Nope. I’m not convinced. Getting persons out of poverty is not my concern.
Greg: What are you doing to get people out of poverty?
“I’m doing dishes” is my favorite reply. I confess that this is intentionally obstinate, but I’m just not very interested in the question. What I suspect such an interlocutor really means is “What are you doing to get the oppressed to be more like their oppressors?” The questioner wants a big idea. But I want a small one, an idea infinitely attentive to the little details of its place. That is the only idea right-sized for transformation.
Two of our heroes, Dorothy Day and Peter Maurin of the Catholic Worker movement, used to talk about “building a new society in the shell of the old.” They dreamed of the dismantling of “this filthy, rotten system,” replaced by a re-imagining of society altogether. They wanted to re-create a social good beginning from the margins, with God’s beloved poor at the center. And this necessarily meant starting small, in the faith that the goodness done in small ways by kinfolk around tables and sinks could be the basis for renewing our common life. Their Catholic Worker communities were built from the bottom up. (Re-imagining does not work the other way around, from large and top-down to the small - task forces and special committees, and the billionaire banks and foundations that run them, inevitably recycle systems of domination. Reforming a domination system is a fool’s errand.) Life and liberation are possible only by beginning with the small, the forgotten, and the ignored, those out on the margins.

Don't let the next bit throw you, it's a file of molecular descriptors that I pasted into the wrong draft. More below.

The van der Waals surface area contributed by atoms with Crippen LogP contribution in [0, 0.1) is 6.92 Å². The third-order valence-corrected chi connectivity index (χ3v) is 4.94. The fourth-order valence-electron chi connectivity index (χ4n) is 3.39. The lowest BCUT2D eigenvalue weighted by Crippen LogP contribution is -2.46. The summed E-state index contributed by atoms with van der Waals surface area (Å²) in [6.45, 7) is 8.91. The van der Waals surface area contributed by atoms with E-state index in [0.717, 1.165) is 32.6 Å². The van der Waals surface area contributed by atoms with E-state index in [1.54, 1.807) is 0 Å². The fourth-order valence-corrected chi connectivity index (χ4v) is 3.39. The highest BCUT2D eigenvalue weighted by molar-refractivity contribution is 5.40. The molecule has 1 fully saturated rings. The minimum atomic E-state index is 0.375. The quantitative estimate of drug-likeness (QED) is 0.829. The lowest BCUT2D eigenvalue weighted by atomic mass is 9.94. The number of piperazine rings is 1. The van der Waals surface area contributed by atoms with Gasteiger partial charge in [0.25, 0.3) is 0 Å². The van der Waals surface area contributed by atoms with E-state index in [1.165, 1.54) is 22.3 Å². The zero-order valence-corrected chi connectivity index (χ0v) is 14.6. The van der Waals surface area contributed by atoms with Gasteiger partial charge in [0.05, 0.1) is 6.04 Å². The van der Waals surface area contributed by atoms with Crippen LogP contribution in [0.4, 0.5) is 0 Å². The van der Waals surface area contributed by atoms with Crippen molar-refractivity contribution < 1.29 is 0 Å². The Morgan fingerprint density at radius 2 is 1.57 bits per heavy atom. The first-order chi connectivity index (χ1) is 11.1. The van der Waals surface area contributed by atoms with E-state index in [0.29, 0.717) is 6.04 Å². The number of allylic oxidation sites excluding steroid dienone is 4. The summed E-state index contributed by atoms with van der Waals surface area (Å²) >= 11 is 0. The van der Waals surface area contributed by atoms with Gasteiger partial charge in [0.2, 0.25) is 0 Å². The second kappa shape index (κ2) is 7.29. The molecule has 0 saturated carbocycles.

R.S. Thomas, the Welsh priest and poet, once wrote an elegy for a deceased neighbor, who was a man of the earth, deeply attached to his place. The poem ends like this: “What to do? Stay green,/ never mind the machine/ whose fuel is human souls./ Live large, man, and dream small.”
If we, the faithful of Creator God from our various traditions, are to be part of transforming this society into a place of justice and light, it will not come from dreaming big, but rather from dreaming small - in fine-grained detail, accounting for every little thing. Such a dream will need to begin with the forgotten people, on the edges of the Empire, who have suffered daily under the weight of someone else’s big structures. God has not forgotten those people, and their imaginations remain fecund enough to create the kind of alternative that can liberate us all.